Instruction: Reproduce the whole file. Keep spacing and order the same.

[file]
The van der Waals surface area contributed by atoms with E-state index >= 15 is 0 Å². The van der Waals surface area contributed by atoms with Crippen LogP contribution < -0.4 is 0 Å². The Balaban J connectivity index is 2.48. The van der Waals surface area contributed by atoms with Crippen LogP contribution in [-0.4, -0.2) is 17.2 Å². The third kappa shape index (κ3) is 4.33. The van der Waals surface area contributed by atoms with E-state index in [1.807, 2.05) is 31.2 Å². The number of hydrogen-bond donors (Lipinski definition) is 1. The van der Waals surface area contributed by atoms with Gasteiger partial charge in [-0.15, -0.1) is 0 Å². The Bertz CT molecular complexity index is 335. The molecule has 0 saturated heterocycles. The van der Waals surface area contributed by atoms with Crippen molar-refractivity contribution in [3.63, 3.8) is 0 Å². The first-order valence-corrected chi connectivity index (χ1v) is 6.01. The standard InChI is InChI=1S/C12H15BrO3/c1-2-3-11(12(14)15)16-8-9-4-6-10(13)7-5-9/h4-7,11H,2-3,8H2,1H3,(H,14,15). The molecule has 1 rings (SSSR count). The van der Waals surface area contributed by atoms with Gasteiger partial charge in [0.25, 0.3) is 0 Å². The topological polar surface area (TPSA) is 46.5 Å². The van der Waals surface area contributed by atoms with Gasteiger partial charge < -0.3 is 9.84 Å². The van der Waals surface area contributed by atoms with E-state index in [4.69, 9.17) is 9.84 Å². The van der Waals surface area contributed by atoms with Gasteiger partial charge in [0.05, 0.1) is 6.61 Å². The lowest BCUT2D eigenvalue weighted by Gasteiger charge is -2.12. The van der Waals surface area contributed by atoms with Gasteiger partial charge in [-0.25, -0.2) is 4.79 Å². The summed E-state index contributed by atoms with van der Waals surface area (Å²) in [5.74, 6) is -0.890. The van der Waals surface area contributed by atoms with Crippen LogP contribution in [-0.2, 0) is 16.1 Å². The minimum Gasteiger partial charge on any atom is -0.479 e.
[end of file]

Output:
The van der Waals surface area contributed by atoms with E-state index >= 15 is 0 Å². The van der Waals surface area contributed by atoms with Crippen LogP contribution < -0.4 is 0 Å². The Balaban J connectivity index is 2.48. The van der Waals surface area contributed by atoms with Crippen LogP contribution in [-0.4, -0.2) is 17.2 Å². The third kappa shape index (κ3) is 4.33. The van der Waals surface area contributed by atoms with E-state index in [1.807, 2.05) is 31.2 Å². The number of hydrogen-bond donors (Lipinski definition) is 1. The van der Waals surface area contributed by atoms with Gasteiger partial charge in [-0.15, -0.1) is 0 Å². The Bertz CT molecular complexity index is 335. The molecule has 0 saturated heterocycles. The van der Waals surface area contributed by atoms with Crippen molar-refractivity contribution in [3.63, 3.8) is 0 Å². The first-order valence-corrected chi connectivity index (χ1v) is 6.01. The standard InChI is InChI=1S/C12H15BrO3/c1-2-3-11(12(14)15)16-8-9-4-6-10(13)7-5-9/h4-7,11H,2-3,8H2,1H3,(H,14,15). The molecule has 1 rings (SSSR count). The van der Waals surface area contributed by atoms with Gasteiger partial charge in [0.25, 0.3) is 0 Å². The topological polar surface area (TPSA) is 46.5 Å². The van der Waals surface area contributed by atoms with Gasteiger partial charge < -0.3 is 9.84 Å². The van der Waals surface area contributed by atoms with E-state index in [4.69, 9.17) is 9.84 Å². The van der Waals surface area contributed by atoms with Gasteiger partial charge in [0.05, 0.1) is 6.61 Å². The lowest BCUT2D eigenvalue weighted by Gasteiger charge is -2.12. The van der Waals surface area contributed by atoms with Gasteiger partial charge in [-0.25, -0.2) is 4.79 Å². The summed E-state index contributed by atoms with van der Waals surface area (Å²) in [5.74, 6) is -0.890. The van der Waals surface area contributed by atoms with Crippen LogP contribution in [-0.2, 0) is 16.1 Å². The minimum Gasteiger partial charge on any atom is -0.479 e.